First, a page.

Robert Barron column: Recent crash news doesn’t make flying any easier

I’m a nervous flyer at the best of times.

I’m a nervous flyer at the best of times.

When I was younger, I used to love getting on a plane and staring out the window as the aircraft quickly gained altitude and rose above the clouds.

It was a magical experience and it never occurred to me that something could go horribly wrong.

Many decades later, and after a long career in reading and writing news, I now know that anytime you add a human component to any endeavour, the possibility of screw ups grow exponentially.

Airplanes are amazing machines that seem to defy the laws of gravity and can deliver you to most parts of the world within hours, but they are built and maintained by people, many of whom are prone to mistakes no matter how well they have been trained.

I once read a case where maintenance crews were putting a new engine on a commuter jet and left it half finished when their shift ended and a new crew was brought in to finish the job.

Somehow, the new crew failed to realize that their colleagues had not replaced a vital row of screws in the engine as they were putting it back together and the plane was put back into service without them.

Needless to say, the plane only made a few flights before the engine blew apart while flying at more than 30,000 feet.

It must have been horrifying for the passengers and crew, but, fortunately, the pilots managed to land the plane with just one engine after a gut-wrenchingly fast descent with no more injuries than frayed nerves and maybe some post-traumatic stress disorder for a number of those on board.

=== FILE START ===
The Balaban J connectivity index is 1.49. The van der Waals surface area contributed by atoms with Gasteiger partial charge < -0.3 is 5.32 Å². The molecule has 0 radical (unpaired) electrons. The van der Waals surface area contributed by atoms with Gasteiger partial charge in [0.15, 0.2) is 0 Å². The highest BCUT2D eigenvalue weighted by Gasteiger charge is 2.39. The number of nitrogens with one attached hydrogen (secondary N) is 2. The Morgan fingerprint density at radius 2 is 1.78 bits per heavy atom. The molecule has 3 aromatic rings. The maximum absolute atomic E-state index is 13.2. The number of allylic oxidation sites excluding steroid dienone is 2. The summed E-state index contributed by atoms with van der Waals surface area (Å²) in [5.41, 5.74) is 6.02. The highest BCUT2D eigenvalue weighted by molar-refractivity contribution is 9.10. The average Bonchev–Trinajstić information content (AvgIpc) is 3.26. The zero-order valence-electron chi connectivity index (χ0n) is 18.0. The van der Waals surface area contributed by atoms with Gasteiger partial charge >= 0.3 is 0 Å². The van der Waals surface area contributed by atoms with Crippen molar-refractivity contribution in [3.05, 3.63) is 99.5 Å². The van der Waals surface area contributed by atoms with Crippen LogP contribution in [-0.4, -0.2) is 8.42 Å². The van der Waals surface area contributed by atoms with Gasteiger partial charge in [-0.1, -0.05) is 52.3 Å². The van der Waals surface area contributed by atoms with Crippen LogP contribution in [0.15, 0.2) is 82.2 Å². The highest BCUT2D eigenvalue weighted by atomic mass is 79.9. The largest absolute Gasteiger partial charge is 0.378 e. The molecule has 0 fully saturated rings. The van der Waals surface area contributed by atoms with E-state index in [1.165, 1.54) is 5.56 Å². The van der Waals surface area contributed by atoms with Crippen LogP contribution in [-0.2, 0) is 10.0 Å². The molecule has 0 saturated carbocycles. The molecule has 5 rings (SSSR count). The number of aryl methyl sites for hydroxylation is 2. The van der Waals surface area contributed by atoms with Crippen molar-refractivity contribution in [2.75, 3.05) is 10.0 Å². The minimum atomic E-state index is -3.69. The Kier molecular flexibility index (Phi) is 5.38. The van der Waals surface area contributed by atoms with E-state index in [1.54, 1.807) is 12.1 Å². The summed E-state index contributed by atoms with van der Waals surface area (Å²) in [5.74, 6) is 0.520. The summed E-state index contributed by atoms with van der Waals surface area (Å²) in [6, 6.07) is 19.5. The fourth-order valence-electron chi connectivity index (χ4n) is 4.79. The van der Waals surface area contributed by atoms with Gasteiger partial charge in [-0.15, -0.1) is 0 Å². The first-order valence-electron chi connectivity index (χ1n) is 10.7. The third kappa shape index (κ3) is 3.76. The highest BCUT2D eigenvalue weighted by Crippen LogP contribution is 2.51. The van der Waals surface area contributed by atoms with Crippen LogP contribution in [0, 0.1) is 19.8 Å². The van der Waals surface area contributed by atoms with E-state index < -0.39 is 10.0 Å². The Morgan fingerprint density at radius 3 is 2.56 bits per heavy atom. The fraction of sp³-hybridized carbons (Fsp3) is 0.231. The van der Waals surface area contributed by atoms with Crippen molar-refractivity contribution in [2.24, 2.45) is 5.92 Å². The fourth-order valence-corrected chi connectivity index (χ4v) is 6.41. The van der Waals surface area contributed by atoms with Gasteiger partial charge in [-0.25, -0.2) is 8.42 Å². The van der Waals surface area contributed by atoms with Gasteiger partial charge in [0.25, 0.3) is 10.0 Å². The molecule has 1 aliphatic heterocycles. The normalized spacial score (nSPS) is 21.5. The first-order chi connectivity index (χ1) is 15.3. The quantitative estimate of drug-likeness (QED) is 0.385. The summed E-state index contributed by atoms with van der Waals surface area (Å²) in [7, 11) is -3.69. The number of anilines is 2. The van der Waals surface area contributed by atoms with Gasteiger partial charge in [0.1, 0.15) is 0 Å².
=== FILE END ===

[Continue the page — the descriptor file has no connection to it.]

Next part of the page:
Statistics say that there is a one in 102 chance of dying in a car crash compared to a one in 205,552 chance of dying as a passenger on an airplane, but I still feel less fearful getting into my car every day than I do strapping myself into an airplane seat.

I imagine many airline passengers feel the same way.

That’s why I think it was good decision by Transport Canada to close Canadian airspace to Boeing 737 Max 8 jets after one of these newly acquired jets operated by Ethiopian Airlines crashed on March 10, killing all 157 people on board, including 18 Canadians.

Previously, a 737 Max 8 plane crashed off Indonesia in October, killing 189 people, and it appears that the reasons for both crashes may be linked.

Apparently, Boeing initiated some design changes in its hard-working 737 series in order to conserve fuel.

New software had to be installed to compensate for the design changes and it’s suspected that the software is a contributing factor in both crashes.

Transport Canada’s decision to ban the jets from Canadian airspace until the matter has been resolved means airlines like Air Canada and WestJet are scrambling to bring in replacements, causing scheduling nightmares for many passengers.

It’s a huge mess for Boeing, whose whole business revolves around building such safe plans that people should have no more fear of flying than walking their dogs around the block.

The company is going to have to crack down and prove the safety of its products before consumer confidence can be restored.

But it better, for the good of the traveling public and for its own sake.

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